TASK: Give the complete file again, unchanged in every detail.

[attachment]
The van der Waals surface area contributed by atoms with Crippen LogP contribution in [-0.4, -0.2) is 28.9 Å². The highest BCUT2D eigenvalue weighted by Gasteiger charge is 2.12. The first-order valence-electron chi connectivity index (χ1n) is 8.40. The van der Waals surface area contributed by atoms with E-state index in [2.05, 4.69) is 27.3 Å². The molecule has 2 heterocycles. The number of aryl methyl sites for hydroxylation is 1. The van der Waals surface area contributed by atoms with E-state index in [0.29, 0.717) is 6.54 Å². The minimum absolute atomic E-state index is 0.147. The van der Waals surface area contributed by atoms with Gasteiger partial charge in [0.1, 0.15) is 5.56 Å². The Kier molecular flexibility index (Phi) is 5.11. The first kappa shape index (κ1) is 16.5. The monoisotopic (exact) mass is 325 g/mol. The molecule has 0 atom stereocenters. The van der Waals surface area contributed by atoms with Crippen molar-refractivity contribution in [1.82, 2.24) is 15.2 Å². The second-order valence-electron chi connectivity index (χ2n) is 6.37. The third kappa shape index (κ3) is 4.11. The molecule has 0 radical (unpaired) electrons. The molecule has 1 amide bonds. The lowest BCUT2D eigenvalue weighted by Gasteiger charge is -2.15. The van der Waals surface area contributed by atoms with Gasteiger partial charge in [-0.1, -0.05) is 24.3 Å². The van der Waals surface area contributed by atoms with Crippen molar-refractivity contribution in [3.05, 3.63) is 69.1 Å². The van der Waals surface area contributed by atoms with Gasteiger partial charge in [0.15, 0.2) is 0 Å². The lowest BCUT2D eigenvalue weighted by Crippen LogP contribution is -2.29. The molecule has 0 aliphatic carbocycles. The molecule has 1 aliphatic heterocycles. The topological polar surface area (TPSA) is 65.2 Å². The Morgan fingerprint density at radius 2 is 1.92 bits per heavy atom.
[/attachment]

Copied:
The van der Waals surface area contributed by atoms with Crippen LogP contribution in [-0.4, -0.2) is 28.9 Å². The highest BCUT2D eigenvalue weighted by Gasteiger charge is 2.12. The first-order valence-electron chi connectivity index (χ1n) is 8.40. The van der Waals surface area contributed by atoms with E-state index in [2.05, 4.69) is 27.3 Å². The molecule has 2 heterocycles. The number of aryl methyl sites for hydroxylation is 1. The van der Waals surface area contributed by atoms with E-state index in [0.29, 0.717) is 6.54 Å². The minimum absolute atomic E-state index is 0.147. The van der Waals surface area contributed by atoms with Gasteiger partial charge in [0.1, 0.15) is 5.56 Å². The Kier molecular flexibility index (Phi) is 5.11. The first kappa shape index (κ1) is 16.5. The monoisotopic (exact) mass is 325 g/mol. The molecule has 0 atom stereocenters. The van der Waals surface area contributed by atoms with Crippen molar-refractivity contribution in [1.82, 2.24) is 15.2 Å². The second-order valence-electron chi connectivity index (χ2n) is 6.37. The third kappa shape index (κ3) is 4.11. The molecule has 0 radical (unpaired) electrons. The molecule has 1 amide bonds. The lowest BCUT2D eigenvalue weighted by Gasteiger charge is -2.15. The van der Waals surface area contributed by atoms with Gasteiger partial charge in [-0.1, -0.05) is 24.3 Å². The van der Waals surface area contributed by atoms with Crippen molar-refractivity contribution in [3.05, 3.63) is 69.1 Å². The van der Waals surface area contributed by atoms with Gasteiger partial charge in [0.15, 0.2) is 0 Å². The lowest BCUT2D eigenvalue weighted by Crippen LogP contribution is -2.29. The molecule has 0 aliphatic carbocycles. The molecule has 1 aliphatic heterocycles. The topological polar surface area (TPSA) is 65.2 Å². The Morgan fingerprint density at radius 2 is 1.92 bits per heavy atom.